For me the filmmaker, to replicate vision is really remarkable. We live in a culture in which we equate vision with intelligence, vision with knowledge: “I see what you mean.” To me the really interesting thing about film and looking through the camera lens is that more and more I think it’s articulating for me the way I see the way I see. It’s articulating for me to think about the way I think. The thought process itself becomes so cinematic, not just visually, but even the sense of sequencing of events. It’s hard for me to sometimes separate the two. Because of that, I occasionally have days where I begin to question the material stuff of the world. The other day I was reading a lot of Rilke and all these other people, who talk about transcendental moments, and then I had to go downtown to buy something. I had this brief moment in the car where I looked both ways and didn’t trust what I had seen. Maybe there’s a car coming and I’m not seeing it. You begin to think of the possibility of this sort of fluid consciousness on film that exists only on film, but maybe it’s sort of like an idealized consciousness. And we prefer it that way. It doesn’t happen to you when you’re knocking over a cup or burning yourself. As Susan Langer in that beautiful essay wrote, [“film presents the dream state, and it’s the eternal now.”] That’s where I’m trying to go with this film: to stretch out the eternal now, to make that moment and to expand it sort of like an accordion, or like the bellows on a camera. You stretch out this moment, and when you do you’re stretching out the experience, and the event, and the stretching of it is this kind of time travel. You’re including the past and you’re seeing these moments that coalesce and inform one another. You can see them all at the same time.

Can I tell you one really brief story?

CV:     Yeah.

JM:     Here’s a concrete example. Years and years ago I went to work at tobacco markets every summer as a child in South Carolina, and stayed in boarding houses, and that was an interesting experience. I got this really good friend named Willard Doherty and he and I were close for all these years I was there, and then I went to college and that was the end of that. A couple years back I go to visit this warehouse. This is a place where I had formative events as a child. I’m with Susan, my wife, and I’m looking across the floor thinking about all these childhood memories and terrible things that had happened and wonderful things that happened, and the death of the guy who was shot there…and then I see Willard’s dad. I turn to Susan and I say, “Look! There’s Willard’s dad.” And as I do that I can see and feel myself being five or six years old, and I realize at that same moment, “Jesus Christ, it’s Willard.” Willard looks just like his dad and I remember his dad, but that’s the extension of the moment. In that moment I was five and forty-something years old all at one time. And it happened [snaps his fingers] just like that. As wonderful as it was, as brief as it was, there’s no residual effect. It’s just over. It’s like trying to tell someone a dream. I can’t explain it to you and that’s what film can do. Film can coalesce these moments, and the great thing is that there is the residual. Through film it perpetuates itself and you have this sort of remembrance, literally this remembering of something. That is to me what’s so powerful about film.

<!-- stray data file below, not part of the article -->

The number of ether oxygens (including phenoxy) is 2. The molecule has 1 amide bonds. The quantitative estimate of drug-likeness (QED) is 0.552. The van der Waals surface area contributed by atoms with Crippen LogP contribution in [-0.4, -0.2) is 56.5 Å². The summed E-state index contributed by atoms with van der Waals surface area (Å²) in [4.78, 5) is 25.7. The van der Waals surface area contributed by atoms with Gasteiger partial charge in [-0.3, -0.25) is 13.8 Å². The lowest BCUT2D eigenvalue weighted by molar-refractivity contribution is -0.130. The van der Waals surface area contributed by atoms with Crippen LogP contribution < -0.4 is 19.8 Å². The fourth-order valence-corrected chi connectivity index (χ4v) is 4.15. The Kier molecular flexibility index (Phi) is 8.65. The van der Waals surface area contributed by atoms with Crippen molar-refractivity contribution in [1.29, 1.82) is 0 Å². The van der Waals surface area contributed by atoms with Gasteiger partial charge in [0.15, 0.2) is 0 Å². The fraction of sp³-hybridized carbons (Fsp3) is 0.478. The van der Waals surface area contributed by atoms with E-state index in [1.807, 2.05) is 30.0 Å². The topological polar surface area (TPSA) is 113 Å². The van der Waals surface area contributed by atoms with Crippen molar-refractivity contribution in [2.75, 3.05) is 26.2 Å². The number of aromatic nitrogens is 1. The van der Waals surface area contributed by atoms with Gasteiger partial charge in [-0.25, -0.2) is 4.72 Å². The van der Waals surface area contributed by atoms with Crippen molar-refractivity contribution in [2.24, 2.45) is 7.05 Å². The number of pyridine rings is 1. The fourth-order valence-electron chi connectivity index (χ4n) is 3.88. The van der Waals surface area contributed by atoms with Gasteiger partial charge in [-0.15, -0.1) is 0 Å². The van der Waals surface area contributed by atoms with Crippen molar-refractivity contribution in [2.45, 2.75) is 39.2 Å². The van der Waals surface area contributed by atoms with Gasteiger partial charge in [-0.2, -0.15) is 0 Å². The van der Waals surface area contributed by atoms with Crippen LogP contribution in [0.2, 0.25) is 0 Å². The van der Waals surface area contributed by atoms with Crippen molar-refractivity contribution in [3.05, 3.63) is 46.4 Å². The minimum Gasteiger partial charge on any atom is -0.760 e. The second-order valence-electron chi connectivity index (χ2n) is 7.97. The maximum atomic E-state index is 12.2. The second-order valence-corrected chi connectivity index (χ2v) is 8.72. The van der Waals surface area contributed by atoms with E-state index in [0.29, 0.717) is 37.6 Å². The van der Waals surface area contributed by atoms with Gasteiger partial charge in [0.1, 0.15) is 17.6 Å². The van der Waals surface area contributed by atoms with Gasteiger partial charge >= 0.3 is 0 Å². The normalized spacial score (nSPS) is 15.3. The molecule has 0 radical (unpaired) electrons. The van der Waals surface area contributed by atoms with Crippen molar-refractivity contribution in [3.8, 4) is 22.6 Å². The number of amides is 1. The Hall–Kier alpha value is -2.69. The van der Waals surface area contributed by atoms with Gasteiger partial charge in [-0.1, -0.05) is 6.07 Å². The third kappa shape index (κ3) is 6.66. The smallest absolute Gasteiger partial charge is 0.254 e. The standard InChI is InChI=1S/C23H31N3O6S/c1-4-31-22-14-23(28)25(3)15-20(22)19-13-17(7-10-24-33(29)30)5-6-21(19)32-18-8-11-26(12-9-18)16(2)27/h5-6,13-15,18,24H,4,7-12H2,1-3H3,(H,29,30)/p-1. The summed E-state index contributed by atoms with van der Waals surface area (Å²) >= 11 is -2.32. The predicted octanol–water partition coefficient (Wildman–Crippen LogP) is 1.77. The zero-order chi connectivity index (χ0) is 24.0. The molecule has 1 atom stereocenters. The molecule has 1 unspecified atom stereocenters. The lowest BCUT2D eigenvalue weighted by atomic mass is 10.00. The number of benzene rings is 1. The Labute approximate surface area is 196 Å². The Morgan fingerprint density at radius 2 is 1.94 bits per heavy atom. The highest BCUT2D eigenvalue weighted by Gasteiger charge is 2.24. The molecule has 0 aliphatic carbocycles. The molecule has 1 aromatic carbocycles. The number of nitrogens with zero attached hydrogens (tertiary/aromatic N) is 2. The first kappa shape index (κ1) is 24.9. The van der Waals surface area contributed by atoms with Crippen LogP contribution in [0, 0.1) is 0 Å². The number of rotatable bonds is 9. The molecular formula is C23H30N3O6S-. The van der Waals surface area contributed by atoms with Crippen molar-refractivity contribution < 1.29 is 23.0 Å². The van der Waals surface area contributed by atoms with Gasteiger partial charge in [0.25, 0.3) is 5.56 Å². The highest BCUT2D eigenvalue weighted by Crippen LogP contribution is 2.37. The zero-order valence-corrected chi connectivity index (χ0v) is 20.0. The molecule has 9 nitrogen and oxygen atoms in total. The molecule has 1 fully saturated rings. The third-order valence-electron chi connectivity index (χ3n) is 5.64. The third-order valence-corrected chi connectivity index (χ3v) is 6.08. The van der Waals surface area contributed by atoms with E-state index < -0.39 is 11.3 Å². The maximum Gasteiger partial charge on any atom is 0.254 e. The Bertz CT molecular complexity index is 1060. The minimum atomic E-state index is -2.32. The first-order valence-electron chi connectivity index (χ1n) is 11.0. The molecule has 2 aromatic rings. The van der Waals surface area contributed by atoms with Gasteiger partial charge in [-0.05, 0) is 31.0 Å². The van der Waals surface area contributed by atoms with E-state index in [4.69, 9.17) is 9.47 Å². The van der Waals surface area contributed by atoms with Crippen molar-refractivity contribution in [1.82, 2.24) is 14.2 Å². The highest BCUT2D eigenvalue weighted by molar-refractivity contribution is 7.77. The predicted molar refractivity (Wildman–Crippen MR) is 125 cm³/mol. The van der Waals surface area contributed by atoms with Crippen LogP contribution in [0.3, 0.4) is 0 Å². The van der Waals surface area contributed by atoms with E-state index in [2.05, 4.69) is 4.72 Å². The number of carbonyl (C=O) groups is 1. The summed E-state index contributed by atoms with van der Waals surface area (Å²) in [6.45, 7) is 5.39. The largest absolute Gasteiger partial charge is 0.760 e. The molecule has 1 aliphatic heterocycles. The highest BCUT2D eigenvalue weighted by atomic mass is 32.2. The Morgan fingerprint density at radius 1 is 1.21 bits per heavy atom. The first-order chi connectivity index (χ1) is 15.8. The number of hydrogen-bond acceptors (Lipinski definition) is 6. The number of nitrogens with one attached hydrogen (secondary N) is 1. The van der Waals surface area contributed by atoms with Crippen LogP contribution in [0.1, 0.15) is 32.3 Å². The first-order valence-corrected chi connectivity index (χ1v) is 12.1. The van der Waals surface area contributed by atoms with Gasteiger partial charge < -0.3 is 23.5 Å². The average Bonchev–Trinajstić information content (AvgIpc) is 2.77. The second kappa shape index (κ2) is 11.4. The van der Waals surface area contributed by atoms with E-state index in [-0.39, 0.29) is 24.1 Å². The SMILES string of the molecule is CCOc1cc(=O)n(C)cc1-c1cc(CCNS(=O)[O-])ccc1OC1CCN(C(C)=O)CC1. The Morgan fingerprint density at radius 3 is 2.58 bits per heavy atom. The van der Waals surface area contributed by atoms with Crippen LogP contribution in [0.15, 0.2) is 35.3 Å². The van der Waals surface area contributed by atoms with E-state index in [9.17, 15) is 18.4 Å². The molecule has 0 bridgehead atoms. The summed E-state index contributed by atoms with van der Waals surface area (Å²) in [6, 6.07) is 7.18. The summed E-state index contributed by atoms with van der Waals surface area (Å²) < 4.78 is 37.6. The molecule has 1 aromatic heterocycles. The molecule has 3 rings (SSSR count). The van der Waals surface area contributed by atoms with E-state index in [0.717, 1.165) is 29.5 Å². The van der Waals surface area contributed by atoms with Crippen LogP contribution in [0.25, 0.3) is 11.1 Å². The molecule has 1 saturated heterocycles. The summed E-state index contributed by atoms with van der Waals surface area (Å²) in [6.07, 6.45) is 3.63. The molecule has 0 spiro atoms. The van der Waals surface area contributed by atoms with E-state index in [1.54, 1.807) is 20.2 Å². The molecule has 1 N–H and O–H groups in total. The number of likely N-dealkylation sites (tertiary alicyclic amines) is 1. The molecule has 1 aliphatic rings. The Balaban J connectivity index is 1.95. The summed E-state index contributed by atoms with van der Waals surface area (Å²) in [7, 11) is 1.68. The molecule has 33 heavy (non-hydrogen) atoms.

CV:     It’s peculiar that something like film, which is so reliant upon the linearity of time, is the very thing that can make us aware of time’s nonlinearity.

JM:     Exactly. In and of itself it’s linear, but it has the ability to devour itself, to turn in on itself. In that ability I’m so struck that it’s not the mechanical, it’s the idealized conscious that we all love. When I had that moment in the warehouse I thought, “This is so damn filmic.” It’s such an epiphany! That’s what I’m trying to make happen in this film. It’s not like you’re going to watch the film and you’re going to have an epiphany, but I think maybe you’ll have a sense of the collusion of ideas and events. It’s so inherent to film itself. It’s inherent to the material of film.

Filmmaker John Mann has a number of documentary and experimental films to his credit. His documentary, Shelter, is about the experiences of homeless men living in shelters in Kansas and North Carolina. An experimental short entitled, Running to Keep from Falling, is a reaction to the notion of the hyper real ever present in modern life. Locust Point portrays the experiences of immigrants living in the Baltimore neighborhood during the early 1900s through beautifully rendered reenactments.